I love Thursday because it’s Guardian Technology day. Today, regular writer, Jack Schofield, tries to dispel the myth of mega pixels and cameras.
Jack Schofield: It pays to think big with digital camera sensors | Technology | The Guardian
In the days of film cameras, many or most people knew that a bigger negative generally produced a better quality image. The sensor in a digital camera is the equivalent of the film, and having a bigger sensor also makes a difference.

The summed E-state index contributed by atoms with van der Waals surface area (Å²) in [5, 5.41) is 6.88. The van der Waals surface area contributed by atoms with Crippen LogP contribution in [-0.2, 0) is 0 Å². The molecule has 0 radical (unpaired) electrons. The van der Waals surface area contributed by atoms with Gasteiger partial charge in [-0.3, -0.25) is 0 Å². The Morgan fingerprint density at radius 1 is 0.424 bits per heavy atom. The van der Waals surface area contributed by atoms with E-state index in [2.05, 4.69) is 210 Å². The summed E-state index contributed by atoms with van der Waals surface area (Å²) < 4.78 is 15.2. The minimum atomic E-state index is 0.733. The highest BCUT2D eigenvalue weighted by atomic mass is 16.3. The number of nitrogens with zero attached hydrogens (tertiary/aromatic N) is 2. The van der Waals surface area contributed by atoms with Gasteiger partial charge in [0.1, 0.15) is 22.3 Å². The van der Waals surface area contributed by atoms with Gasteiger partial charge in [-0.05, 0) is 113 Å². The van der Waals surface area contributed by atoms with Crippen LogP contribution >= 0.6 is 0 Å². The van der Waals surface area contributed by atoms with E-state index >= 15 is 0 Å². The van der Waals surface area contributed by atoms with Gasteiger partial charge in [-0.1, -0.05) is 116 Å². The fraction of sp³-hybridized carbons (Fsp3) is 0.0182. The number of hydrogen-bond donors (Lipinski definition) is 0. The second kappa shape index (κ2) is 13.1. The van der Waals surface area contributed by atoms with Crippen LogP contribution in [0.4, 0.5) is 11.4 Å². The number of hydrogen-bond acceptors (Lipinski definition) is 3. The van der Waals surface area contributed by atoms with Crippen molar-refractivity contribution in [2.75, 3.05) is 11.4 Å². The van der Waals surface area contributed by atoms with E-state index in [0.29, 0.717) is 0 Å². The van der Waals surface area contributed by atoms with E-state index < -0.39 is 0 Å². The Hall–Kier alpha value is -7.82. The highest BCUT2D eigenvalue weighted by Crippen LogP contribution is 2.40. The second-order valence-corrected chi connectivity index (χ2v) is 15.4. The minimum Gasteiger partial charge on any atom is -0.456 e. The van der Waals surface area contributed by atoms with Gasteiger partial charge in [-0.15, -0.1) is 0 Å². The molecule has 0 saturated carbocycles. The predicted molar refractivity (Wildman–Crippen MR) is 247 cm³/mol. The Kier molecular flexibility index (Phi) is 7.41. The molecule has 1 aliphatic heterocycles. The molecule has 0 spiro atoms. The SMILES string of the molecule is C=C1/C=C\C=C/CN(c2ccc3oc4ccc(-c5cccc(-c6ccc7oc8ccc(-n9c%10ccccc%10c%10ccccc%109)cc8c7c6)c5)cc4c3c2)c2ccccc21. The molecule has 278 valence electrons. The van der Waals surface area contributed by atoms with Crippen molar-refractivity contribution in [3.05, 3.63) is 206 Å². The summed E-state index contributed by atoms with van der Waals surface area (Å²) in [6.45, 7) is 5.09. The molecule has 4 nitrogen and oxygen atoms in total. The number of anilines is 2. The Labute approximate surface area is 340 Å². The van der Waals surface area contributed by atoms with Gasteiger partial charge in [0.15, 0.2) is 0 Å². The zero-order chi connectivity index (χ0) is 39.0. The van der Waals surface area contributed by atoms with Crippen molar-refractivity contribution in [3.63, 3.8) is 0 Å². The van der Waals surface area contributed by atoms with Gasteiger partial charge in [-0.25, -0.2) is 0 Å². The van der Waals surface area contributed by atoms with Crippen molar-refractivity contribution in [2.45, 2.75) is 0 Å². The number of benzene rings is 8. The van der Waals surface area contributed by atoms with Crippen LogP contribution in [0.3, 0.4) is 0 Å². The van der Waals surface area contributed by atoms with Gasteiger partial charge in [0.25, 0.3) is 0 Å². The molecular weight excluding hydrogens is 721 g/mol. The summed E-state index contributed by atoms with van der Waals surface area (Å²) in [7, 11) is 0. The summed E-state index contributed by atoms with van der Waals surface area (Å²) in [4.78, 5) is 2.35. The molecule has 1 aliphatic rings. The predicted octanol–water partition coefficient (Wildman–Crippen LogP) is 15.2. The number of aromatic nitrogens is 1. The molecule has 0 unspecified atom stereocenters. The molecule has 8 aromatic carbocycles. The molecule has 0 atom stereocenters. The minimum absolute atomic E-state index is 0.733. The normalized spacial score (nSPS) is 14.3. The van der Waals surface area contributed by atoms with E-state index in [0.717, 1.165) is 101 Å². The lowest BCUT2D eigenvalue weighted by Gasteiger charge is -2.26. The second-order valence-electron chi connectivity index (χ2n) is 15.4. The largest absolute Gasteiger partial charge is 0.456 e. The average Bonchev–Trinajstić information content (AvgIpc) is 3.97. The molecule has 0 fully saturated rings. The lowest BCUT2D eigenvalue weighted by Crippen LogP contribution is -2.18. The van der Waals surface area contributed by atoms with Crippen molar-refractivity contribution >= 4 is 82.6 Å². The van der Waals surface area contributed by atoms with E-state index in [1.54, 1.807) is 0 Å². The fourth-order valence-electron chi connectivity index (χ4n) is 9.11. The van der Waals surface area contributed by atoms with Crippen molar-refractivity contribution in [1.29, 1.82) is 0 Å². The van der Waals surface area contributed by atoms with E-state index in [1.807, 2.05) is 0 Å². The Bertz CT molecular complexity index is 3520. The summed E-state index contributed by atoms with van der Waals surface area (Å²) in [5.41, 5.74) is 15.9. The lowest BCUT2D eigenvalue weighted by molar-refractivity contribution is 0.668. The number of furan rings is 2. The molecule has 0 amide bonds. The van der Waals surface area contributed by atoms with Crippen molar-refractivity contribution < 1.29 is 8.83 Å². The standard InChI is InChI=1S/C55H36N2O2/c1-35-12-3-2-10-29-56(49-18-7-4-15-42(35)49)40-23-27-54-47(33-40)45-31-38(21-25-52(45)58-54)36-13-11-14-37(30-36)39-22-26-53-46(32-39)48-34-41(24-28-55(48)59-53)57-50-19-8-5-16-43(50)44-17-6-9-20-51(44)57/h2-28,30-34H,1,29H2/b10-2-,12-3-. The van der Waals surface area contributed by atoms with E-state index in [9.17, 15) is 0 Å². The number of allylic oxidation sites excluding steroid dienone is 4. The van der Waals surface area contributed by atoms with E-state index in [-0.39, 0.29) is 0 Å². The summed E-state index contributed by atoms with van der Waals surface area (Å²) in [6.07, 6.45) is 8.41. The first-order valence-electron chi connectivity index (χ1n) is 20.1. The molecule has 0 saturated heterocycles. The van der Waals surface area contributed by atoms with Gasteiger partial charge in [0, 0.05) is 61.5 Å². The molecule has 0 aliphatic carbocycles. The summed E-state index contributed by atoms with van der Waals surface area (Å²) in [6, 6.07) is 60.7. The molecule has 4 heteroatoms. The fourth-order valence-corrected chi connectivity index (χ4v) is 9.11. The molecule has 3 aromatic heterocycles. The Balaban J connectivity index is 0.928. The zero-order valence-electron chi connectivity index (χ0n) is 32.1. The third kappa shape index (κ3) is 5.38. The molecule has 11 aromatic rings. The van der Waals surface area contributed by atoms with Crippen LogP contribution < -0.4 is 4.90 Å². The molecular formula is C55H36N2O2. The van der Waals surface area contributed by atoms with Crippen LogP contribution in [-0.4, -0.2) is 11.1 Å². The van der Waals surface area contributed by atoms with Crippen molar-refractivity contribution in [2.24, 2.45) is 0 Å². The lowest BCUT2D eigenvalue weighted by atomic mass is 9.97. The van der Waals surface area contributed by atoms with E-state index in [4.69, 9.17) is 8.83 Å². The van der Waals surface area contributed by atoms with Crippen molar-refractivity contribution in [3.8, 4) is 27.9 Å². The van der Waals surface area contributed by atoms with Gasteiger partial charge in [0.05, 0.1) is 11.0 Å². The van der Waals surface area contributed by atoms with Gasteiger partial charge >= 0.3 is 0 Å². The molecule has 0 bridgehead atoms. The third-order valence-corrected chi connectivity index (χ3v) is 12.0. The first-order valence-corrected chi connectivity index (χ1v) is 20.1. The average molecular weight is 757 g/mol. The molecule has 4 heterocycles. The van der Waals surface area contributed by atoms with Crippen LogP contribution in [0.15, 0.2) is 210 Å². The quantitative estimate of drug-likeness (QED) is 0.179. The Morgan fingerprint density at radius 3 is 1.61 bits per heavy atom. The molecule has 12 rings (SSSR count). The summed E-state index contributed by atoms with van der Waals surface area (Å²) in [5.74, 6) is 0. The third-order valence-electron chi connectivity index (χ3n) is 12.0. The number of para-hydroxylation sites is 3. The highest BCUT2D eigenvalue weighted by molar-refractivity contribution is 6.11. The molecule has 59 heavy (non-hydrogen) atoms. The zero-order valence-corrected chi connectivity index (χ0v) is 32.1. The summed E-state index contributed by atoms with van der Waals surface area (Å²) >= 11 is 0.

Nikons “prosumer” models such as the D40/50/60 have sensors that are roughly half the size of a 35mm negative, whereas the 12MP professional D3 has a full-frame 36mm x 24mm sensor, albeit for £3,300. If you want more, you can get a 39MP Hasselblad H3D-II with a sensor twice the size 48mm x 36mm, for something over £20,000, and thats without the lens.
Buy a compact camera, however, and the sensor could be anything from 2/3 8.8mm x 6.6mm to 1/2.5 5.8mm x 4.3mm. Im sure somebody can get 6MP out of a 25 sq mm sensor, but can it match 6MP from a Nikon D40s 370 sq mm sensor? No way.
So the question is “sq mm” not “Mega Px”.